For many who grew up in the 90s and early 2000s, the sound of a parent yelling from upstairs to stop playing video games and go outside and enjoy the beautiful summer day was probably a fairly common occurrence. It was often times met with a “One more level!” or “I’ve almost beaten it!” plea. Others tried a bolder strategy of not moving or making a sound when the call inevitably came downstairs, hoping their parent had movement based T-rex vision and would soon realize their mistake and move on.
It usually didn’t work (meaning it never worked) and soon enough it was time to shut off the game console and head out into the real world. But today, thanks to the ubiquity of smart phones and some fancy augmented reality technology, not only are playing video games and spending time outside no longer mutually exclusive, one actually encourages the other.
Pokémon Go, the mobile-based game that has become a phenomenon, has not only made the dreams come true of many Millennials who wanted nothing more than to be a real world Pokémon trainer growing up, but it is also getting people out of their dank basements and exploring their cities like a scene from the end of 2009’s Surrogates.
The hook of the game centers around finding Pokéstops, gyms, and Pokémon themselves, in the real world at historical places, landmarks, or even just in your backyard. As Fast Company reports, after being led to an area by Pokémon Go and filling up on Pokéballs or catching their most recent creature, people are looking up from their phones and realizing they are in a beautiful park just minutes from where they live that they have never explored before, are standing in front of a historical structure that used to just blend in with everything else, or are among literally dozens of other people from all over the city, now congregated in the same place playing the game.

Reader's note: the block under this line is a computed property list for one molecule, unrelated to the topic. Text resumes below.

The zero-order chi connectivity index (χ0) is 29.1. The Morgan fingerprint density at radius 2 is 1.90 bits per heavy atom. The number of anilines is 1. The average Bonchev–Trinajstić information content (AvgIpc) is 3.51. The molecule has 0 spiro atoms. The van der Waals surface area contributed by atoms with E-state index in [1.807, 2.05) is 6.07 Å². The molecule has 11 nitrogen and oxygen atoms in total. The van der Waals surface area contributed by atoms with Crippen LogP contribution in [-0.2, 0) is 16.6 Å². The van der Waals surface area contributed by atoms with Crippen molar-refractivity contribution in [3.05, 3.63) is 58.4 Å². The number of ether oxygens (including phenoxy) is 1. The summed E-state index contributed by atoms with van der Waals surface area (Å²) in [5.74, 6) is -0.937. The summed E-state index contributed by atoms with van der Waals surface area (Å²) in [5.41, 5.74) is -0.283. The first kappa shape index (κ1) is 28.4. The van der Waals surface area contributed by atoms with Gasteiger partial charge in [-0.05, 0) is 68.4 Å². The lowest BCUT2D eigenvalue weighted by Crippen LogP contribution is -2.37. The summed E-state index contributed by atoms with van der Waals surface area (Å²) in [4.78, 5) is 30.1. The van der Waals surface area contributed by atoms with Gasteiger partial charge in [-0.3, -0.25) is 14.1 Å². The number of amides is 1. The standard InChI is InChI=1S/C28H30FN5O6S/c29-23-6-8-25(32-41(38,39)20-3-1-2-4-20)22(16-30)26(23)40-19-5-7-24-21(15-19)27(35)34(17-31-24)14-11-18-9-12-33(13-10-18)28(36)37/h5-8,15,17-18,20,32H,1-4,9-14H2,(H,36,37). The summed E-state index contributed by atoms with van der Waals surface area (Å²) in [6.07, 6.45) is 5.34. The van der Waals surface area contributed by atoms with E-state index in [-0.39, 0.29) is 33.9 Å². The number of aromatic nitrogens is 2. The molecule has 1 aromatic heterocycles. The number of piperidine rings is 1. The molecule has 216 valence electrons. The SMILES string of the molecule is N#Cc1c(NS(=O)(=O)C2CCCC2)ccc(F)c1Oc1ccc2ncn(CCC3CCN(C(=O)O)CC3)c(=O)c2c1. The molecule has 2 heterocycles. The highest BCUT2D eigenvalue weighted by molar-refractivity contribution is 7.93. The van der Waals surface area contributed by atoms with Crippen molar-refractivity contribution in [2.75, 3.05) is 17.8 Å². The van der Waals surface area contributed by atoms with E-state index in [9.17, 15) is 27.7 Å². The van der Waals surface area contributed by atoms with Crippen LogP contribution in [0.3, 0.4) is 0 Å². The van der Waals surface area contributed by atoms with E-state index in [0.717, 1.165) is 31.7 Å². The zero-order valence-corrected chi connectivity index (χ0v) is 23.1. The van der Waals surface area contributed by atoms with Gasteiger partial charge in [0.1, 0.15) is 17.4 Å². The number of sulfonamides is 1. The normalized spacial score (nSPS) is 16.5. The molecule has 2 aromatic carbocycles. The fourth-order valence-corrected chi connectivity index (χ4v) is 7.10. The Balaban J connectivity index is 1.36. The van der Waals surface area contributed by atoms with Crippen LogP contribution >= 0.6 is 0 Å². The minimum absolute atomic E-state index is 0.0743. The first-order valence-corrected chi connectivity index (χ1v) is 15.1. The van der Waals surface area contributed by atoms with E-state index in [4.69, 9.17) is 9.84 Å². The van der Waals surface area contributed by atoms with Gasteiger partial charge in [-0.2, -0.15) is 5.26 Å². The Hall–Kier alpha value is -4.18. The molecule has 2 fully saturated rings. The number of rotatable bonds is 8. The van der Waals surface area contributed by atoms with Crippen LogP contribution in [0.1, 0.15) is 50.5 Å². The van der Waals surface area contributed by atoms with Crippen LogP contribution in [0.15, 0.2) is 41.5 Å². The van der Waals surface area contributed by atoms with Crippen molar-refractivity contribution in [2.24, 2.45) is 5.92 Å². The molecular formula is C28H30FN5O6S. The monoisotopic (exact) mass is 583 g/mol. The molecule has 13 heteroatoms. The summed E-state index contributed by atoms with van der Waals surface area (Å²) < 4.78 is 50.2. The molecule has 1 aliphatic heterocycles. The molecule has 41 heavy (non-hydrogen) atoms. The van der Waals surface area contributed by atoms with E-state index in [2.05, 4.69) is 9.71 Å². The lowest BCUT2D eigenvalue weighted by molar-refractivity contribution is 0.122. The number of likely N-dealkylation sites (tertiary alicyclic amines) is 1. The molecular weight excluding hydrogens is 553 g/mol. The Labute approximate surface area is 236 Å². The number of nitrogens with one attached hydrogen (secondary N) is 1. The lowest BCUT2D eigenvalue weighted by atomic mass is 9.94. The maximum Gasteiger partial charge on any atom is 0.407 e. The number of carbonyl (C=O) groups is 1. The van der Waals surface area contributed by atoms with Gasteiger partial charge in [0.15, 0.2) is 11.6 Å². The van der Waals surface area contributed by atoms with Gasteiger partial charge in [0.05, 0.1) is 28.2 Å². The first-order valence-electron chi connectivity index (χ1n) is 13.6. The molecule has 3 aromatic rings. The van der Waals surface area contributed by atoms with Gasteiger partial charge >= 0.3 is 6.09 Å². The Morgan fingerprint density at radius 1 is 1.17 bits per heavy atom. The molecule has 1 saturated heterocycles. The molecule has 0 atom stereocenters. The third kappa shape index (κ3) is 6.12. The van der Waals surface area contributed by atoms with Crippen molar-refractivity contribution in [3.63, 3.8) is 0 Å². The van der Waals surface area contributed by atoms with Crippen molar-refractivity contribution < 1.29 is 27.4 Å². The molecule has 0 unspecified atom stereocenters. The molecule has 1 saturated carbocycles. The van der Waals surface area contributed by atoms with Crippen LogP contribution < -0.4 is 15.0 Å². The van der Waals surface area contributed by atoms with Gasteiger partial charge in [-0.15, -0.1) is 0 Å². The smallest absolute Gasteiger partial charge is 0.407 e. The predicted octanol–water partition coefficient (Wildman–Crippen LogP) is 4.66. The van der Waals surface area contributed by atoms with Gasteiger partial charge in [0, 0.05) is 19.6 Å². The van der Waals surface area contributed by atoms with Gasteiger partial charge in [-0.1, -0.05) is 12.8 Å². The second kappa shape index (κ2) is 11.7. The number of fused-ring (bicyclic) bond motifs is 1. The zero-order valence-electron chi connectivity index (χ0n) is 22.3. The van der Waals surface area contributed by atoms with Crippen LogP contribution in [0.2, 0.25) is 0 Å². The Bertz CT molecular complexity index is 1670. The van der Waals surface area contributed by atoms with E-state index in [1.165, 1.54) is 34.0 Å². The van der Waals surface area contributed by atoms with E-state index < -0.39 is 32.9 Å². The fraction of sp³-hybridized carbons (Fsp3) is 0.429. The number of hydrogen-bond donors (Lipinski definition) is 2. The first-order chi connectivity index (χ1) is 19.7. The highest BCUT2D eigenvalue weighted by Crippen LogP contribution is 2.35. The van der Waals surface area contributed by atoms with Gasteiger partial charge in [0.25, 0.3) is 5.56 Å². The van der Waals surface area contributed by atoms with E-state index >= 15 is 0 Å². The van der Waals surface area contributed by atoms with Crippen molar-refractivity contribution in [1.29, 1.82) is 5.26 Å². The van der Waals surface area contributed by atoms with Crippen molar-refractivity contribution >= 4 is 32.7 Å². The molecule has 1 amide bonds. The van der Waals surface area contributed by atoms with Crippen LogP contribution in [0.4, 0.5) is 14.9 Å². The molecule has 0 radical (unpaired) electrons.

Pixabay Public Domain
Not only is Pokémon Go helping people explore their cities, but it also has the potential to help people fix them. As people are out exploring their city, integration of an app such as SeeClickFix could help players report potholes or other civic issues, helping to increase the speed at which they are fixed. This type of gamification isn’t new, but it would be the most thorough and widespread instance of it.
Not everything is hunky dory with Pokémon Go, however. Some people out on the hunt are ending up at Pokéstops in dark alleys, strip clubs, and other questionable locales. Recently, officials at the United States Holocaust Museum, Arlington National Cemetery, and Poland’s Auschwitz Memorial have all called on the games maker, Niantic, to remove their sites from the game, citing the disrespectful nature of playing a game and trying to catch Pokémon in these areas. There have also been reports of individuals getting hit by cars and falling off of cliffs while playing the game.
While it may not be appropriate to play the game everywhere, Pokémon Go is a perfect example of what is possible from combing smartphones with augmented reality technology to help increase interest in the architectural, cultural, and historical aspects of a city. There is no doubt game developers and app creators have seen the success of Pokémon Go and more AR apps, both game based and information based, will be coming down the pike.
Until then, people are sure to continue their nostalgia trips while also walking away with some new experiences and a greater appreciation for their surroundings.